Metropolitan News-Enterprise


Tuesday, September 25, 2001


Page 1


Ninth Circuit Panel Upholds Ban on Citing Unpublished Opinions


By KENNETH OFGANG, Staff Writer/Appellate Courts


The Ninth U.S. Circuit Court of Appeals rule barring citations to unpublished opinions is constitutional, a panel of that court ruled yesterday.

In a 40-page opinion that included an extensive discussion of U.S. and English legal history, Judge Alex Kozinski rejected the argument of a Santa Fe Springs lawyer that the rule unlawfully abdicates the “judicial power” granted to courts by Art. III of the Constitution.

The attorney, Lawrence D. Rohlfing, made that argument after the court issued an order to show cause why he should not be sanctioned for citing an unpublished 1996 disposition in his opening brief on behalf of Patricia Hart. Hart is appealing a denial of social security benefits.

Opinion Vacated

Rohlfing based his argument on Anastasoff v. United States, 223 F.3d 898 (8th Cir. 2000). The three-judge panel in that case ruled that the Constitution requires that all judicial opinions be published and citable as precedent, but the full Eighth Circuit later found the issue moot and vacated the panel opinion.

Kozinski said the Eighth Circuit panel was wrong, but concluded that Rohlfing had relied on its opinion in good faith and should not be sanctioned.

Kozinski reasoned that while all judicial opinions were citable under the practice in effect when the Constitution was adopted, this does not mean the framers intended to enshrine a requirement that every opinion be given the effect of precedent in the future.

The judge wrote:

“One danger of giving constitutional status to practices that existed at common law, but have changed over time, is that it tends to freeze certain aspects of the law into place, even as other aspects change significantly….This is a particularly dangerous practice when the constitutional rule in question is not explicitly written into the Constitution, but rather is discovered for the first time in a vague, two-centuries-old provision. The risk that this will allow judges to pick and choose those ancient practices they find salutary as a matter of policy, and give them constitutional status, is manifest.”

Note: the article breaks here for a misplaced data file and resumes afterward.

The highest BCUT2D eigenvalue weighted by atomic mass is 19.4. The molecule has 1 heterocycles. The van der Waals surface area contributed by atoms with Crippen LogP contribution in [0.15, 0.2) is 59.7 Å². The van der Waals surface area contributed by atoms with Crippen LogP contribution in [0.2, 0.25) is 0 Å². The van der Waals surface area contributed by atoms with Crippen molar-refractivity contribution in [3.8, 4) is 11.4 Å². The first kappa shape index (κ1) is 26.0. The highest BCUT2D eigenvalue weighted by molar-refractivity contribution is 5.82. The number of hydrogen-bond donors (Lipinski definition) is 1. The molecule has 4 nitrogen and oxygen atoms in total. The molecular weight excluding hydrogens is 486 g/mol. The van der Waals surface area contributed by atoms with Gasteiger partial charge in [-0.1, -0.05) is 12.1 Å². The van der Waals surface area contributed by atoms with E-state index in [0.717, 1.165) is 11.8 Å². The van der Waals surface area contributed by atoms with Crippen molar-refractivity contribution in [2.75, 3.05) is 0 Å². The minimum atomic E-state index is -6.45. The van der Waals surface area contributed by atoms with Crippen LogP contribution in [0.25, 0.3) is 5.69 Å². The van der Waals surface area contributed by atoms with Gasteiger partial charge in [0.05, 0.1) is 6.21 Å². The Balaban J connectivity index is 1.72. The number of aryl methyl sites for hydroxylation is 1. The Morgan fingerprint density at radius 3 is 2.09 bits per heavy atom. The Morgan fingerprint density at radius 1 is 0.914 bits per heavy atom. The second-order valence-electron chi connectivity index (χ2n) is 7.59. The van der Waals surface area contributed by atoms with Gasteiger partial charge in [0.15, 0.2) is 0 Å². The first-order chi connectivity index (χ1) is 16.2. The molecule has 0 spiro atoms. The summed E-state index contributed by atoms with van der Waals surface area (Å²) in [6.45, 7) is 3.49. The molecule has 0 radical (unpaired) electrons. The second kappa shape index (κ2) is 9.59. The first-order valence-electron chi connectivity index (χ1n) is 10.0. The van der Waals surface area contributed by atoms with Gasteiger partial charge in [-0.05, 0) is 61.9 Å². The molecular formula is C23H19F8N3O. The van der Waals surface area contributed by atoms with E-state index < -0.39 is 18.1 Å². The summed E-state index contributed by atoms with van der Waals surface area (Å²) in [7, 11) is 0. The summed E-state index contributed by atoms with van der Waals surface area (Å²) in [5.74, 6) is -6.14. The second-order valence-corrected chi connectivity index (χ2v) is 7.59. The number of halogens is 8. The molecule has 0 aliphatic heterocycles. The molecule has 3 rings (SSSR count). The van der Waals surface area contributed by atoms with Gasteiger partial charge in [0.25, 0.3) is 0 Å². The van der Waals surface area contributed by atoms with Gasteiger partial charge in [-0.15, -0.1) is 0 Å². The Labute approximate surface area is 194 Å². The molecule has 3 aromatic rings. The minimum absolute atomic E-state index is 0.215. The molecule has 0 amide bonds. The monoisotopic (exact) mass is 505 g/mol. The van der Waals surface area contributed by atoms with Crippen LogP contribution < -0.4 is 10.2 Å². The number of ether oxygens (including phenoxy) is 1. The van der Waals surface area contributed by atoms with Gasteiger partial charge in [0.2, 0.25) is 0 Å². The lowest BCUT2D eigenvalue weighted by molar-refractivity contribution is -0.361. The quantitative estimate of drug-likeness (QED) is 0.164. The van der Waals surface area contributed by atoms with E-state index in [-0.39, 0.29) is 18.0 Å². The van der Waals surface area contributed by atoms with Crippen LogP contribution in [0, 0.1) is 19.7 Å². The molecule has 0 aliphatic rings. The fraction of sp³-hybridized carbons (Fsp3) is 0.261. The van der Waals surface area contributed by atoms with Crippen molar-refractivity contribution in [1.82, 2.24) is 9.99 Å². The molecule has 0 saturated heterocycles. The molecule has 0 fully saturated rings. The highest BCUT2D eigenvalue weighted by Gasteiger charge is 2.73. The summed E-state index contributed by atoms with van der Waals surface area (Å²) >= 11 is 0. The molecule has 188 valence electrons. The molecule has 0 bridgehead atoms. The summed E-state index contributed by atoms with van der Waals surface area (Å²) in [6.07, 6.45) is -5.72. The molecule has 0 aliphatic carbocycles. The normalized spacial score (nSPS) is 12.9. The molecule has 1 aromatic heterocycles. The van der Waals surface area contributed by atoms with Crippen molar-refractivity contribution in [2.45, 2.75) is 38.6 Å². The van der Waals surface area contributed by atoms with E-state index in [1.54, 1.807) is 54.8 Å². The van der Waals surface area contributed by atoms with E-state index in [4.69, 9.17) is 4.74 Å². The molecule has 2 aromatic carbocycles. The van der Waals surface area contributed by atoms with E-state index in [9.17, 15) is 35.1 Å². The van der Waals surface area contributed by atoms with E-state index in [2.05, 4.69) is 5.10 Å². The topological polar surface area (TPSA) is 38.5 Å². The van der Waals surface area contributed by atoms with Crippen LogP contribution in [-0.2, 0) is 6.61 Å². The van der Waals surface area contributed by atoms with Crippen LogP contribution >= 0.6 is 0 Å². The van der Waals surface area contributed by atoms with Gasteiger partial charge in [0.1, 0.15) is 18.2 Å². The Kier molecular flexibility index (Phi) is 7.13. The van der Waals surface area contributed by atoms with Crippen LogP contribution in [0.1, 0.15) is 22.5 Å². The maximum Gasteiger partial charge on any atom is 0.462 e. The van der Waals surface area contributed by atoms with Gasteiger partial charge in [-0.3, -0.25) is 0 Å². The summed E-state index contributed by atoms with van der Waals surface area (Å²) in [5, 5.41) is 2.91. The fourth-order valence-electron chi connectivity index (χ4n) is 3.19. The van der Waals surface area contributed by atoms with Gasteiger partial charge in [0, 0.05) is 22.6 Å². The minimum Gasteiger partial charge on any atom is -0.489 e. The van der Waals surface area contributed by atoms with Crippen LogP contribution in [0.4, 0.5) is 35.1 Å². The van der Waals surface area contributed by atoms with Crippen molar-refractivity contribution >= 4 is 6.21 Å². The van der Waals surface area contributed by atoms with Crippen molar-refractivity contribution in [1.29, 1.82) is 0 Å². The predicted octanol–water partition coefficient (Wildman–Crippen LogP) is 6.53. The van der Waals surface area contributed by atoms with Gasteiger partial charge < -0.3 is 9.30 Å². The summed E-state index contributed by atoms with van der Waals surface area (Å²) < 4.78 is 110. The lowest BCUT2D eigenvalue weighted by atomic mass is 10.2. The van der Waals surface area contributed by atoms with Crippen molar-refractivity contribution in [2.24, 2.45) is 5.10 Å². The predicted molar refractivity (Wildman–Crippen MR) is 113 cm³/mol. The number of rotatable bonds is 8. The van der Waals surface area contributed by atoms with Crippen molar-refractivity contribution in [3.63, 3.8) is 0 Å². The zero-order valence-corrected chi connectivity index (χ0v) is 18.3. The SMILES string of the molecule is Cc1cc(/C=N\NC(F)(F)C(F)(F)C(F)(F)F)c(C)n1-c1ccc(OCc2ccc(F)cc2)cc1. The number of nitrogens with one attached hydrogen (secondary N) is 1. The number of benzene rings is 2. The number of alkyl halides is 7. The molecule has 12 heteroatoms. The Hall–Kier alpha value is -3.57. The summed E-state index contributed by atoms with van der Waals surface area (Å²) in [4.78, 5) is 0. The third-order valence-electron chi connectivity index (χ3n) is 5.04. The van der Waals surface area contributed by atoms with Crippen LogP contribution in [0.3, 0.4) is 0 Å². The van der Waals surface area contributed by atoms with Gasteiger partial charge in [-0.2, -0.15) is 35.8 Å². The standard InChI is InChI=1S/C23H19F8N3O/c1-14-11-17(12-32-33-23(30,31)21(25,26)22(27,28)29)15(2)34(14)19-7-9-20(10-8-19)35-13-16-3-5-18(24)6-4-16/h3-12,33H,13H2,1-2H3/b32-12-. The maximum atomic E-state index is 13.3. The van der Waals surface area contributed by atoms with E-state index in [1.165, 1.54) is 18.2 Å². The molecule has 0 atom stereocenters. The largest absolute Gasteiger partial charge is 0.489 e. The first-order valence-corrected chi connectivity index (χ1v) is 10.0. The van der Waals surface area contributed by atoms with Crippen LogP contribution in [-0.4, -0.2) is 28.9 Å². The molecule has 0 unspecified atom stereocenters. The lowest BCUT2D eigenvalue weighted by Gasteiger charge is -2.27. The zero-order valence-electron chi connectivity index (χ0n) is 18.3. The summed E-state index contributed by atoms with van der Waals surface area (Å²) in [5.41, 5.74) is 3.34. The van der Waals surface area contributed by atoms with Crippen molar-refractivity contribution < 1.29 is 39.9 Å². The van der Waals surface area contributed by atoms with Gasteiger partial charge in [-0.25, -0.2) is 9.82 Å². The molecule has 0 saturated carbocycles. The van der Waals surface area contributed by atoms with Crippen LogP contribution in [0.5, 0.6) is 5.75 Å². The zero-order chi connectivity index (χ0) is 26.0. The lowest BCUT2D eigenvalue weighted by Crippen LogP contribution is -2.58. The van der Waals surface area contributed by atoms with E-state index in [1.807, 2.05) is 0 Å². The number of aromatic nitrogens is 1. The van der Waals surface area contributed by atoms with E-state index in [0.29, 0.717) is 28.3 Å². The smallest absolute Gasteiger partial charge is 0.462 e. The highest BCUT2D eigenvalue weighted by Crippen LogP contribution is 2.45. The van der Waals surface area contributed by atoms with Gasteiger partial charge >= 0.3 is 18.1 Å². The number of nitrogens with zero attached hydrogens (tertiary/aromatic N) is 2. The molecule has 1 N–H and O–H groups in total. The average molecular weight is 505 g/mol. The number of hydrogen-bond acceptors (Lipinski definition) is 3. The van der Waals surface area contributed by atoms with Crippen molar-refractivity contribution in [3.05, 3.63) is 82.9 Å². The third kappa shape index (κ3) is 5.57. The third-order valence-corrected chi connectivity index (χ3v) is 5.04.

Early Days

The jurist noted that many jurisdictions didn’t require written opinions disposing of appeals prior to the 19th Century, and that other practices of the courts in the country’s early days—allowing juries to try legal, as well as factual, issues; having every judge of an appellate court write a separate opinion; and allowing trial judges to sit on tribunals hearing appeals from their own decisions have been abandoned.

He also pointed out that the Ninth Circuit’s rule is consistent with the modern practice, since all federal circuits and all but four states have rules limiting the precedential effect of decisions not appearing in the official reports.

“While we agree with Anastasoff that the principle of precedent was well established in the common law courts by the time Article III of the Constitution was written, we do not agree that it was known and applied in the strict sense in which we apply binding authority today,” the judge wrote.

Sanctions Possible

Kozinski wrote for the same panel—which included Judge Richard Tallman and visiting District Judge Frank Zapata of Arizona—this past spring when it warned in Sorchini v. City of Covina, 99-56257, filed May 4, 2001, that lawyers who cite unpublished dispositions as precedent face sanctions under the Ninth Circuit’s Rule 36-3.

A Pasadena lawyer had argued unsuccessfully that the rule’s exception permitting citation  of unpublished opinions “for factual purposes, such as to show double jeopardy,  sanctionable conduct, notice, entitlement to attorneys’ fees, or the existence of a related case,” might be used to bring to the judges’ attention a legal principle applicable to the case being briefed.

Kozinski said the exception “does not permit the citation of an unpublished disposition for the purpose of providing ‘notice’ to the court of the existence or absence of legal precedent.”

Yesterday’s case is Hart v. Massanari, 99-56472.


Copyright 2001, Metropolitan News Company